Estimating the health-related costs associated with the effects of long-term exposure to ambient PM2.5 on ischemic heart disease morbidity and mortality.
PHE ePoster Library. Ibbetson A. Apr 10, 2019; 257522
Mr. Andrew Ibbetson
Mr. Andrew Ibbetson
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Abstract
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Abstract Background:
:

Ambient air pollution is one of the leading environmental causes of mortality and morbidity in the UK. Studies suggest that long-term exposure to the fine fraction of particulate matter (PM2.5) is particularly harmful to health, and is associated with increased risk of developing non-communicable diseases, such as ischemic heart disease (IHD).
Methods:
:We constructed a multi-state health impact assessment model to represent IHD progression. A review of the literature and meta-analysis was conducted to produce air pollution-related relative risk estimates for IHD incidence and case fatality. The model was applied to England to estimate the effects of a removal of anthropogenic sources of PM2.5 up to the year 2065. Using the model outputs, we estimated health-related costs, including those relating to the health service, informal care, productivity and the monetisation of loss of life and disability..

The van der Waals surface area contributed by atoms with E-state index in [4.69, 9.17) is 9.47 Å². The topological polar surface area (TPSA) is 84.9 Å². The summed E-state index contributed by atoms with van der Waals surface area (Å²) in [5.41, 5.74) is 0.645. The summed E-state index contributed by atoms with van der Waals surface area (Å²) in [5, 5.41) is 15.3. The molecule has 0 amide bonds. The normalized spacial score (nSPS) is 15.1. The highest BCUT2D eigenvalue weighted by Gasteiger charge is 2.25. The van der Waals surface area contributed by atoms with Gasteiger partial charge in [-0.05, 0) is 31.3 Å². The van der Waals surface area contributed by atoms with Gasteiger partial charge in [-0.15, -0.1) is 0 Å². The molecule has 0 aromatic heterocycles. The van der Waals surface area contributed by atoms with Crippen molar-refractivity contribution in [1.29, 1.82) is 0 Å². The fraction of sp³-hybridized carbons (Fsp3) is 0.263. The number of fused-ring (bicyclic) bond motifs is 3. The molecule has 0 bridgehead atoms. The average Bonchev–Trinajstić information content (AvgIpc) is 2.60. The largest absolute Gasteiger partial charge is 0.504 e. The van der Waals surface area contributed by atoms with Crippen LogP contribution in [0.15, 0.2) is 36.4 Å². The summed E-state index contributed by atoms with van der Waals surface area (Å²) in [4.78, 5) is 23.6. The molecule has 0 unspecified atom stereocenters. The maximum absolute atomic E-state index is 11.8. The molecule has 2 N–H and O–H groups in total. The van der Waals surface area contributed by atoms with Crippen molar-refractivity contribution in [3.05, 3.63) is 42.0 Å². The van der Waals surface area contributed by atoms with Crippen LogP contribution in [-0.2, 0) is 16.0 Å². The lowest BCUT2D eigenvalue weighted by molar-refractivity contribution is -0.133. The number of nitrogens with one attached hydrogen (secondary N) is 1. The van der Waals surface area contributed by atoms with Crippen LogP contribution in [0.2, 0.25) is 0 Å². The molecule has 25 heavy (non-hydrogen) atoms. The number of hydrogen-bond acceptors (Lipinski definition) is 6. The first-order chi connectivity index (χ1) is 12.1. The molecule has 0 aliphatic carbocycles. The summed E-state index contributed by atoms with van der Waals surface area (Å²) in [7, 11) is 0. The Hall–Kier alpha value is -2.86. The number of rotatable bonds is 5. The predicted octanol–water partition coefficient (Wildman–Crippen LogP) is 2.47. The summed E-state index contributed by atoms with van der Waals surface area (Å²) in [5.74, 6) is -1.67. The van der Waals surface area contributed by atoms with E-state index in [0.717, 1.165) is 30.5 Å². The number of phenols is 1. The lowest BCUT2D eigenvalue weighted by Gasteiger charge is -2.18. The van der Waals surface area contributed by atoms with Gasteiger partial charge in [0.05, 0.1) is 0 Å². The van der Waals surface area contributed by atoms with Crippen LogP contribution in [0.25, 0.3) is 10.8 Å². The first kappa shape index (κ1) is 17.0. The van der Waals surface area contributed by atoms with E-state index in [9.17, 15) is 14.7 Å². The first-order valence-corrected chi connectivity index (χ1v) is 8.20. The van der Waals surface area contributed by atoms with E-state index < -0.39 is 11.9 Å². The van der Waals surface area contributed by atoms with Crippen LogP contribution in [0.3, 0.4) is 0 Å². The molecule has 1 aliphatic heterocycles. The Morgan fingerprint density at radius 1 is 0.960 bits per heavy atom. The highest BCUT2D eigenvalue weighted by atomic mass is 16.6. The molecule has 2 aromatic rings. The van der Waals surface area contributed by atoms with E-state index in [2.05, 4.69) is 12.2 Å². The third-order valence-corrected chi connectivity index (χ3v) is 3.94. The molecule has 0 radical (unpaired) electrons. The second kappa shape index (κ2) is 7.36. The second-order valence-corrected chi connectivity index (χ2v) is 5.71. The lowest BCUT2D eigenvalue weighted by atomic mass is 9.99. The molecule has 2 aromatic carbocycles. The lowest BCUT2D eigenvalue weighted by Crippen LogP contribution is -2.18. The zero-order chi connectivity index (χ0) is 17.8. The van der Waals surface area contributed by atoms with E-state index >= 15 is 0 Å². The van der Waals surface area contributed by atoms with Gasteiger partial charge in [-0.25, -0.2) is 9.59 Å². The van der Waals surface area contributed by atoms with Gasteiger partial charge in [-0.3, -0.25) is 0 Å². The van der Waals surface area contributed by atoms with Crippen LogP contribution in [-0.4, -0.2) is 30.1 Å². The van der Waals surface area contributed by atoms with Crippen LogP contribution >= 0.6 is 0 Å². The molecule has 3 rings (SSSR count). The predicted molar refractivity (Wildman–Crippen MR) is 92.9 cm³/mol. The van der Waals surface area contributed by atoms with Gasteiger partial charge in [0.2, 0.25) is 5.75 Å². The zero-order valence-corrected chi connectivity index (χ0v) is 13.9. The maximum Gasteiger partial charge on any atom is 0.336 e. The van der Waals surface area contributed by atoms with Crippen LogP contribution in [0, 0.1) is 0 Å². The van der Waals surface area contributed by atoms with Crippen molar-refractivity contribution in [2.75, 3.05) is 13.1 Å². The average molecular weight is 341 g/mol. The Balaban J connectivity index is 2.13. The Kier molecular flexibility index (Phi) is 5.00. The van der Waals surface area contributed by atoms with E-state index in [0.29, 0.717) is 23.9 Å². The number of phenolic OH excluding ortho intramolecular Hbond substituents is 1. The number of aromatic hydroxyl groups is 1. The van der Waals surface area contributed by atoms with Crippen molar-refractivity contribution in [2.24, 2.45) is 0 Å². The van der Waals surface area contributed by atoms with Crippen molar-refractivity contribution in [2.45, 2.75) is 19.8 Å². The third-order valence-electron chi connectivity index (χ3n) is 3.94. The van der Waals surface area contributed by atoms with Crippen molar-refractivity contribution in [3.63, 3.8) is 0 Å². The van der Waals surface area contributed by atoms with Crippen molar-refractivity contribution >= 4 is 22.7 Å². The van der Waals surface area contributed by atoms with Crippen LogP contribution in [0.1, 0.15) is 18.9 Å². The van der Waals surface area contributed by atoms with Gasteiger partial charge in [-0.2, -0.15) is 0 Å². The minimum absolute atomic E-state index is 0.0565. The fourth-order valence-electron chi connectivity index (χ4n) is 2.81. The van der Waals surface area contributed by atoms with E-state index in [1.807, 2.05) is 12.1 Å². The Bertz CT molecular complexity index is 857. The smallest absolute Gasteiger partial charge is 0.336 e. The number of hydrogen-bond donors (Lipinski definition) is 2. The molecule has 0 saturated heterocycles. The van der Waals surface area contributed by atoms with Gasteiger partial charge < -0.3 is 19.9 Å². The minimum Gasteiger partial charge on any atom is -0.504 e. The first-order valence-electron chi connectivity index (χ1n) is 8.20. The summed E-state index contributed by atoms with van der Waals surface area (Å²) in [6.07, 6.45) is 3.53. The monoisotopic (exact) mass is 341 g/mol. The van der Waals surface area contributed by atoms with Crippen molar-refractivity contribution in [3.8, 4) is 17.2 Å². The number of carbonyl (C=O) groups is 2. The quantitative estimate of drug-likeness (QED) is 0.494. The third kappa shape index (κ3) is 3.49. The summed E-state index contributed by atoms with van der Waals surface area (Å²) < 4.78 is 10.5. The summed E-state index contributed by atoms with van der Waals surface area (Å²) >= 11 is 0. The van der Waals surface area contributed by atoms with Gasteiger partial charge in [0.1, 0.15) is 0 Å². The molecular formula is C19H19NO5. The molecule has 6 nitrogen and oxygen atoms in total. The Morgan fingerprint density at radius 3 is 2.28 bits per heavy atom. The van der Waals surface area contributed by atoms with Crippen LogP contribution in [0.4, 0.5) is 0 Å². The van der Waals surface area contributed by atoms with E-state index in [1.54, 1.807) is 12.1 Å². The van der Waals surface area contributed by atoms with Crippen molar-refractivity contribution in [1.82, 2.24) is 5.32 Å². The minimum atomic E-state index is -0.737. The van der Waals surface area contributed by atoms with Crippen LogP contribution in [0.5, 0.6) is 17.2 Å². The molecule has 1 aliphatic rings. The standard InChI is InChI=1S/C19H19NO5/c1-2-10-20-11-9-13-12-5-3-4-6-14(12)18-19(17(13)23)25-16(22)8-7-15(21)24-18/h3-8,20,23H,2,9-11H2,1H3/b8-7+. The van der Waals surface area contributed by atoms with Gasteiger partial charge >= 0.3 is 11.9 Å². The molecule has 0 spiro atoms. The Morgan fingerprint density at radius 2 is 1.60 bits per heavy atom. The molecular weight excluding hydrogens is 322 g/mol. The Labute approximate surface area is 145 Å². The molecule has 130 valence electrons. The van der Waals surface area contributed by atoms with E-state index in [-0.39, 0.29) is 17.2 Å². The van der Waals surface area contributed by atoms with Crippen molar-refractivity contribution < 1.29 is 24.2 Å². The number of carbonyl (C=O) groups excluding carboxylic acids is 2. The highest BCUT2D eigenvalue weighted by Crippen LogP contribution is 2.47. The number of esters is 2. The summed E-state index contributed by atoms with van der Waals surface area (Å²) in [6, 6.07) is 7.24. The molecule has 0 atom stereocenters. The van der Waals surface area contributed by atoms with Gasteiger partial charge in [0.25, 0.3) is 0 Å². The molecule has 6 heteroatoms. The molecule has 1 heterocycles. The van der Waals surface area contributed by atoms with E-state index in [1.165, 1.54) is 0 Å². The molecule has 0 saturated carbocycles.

Results:
and Findings:The reduction in anthropogenic ambient PM2.5 resulted in an estimated decrease in incidence of IHD but increased prevalence of disease, as death among those with prevalent disease appears to be delayed. Due to this increase in prevalence, we estimated a rise in IHD-related healthcare costs. However, the increase in years lived disease free and the delay in mortality among those with prevalent disease is likely to produce cost savings in the form of increased productivity. Relevance to public health:In line with previous studies, our results show that reductions in air pollution are likely to lead to health benefits and cost savings. However, by using a three state transition model we estimated that removal of air pollution will expand IHD morbidity. This may increase costs to the health service, but this appears to be outweighed by gains in productivity. Funding The National Institute for Health Research (NIHR) Health Protection Research Unit in Environmental Change and Health (HPRU ECH)
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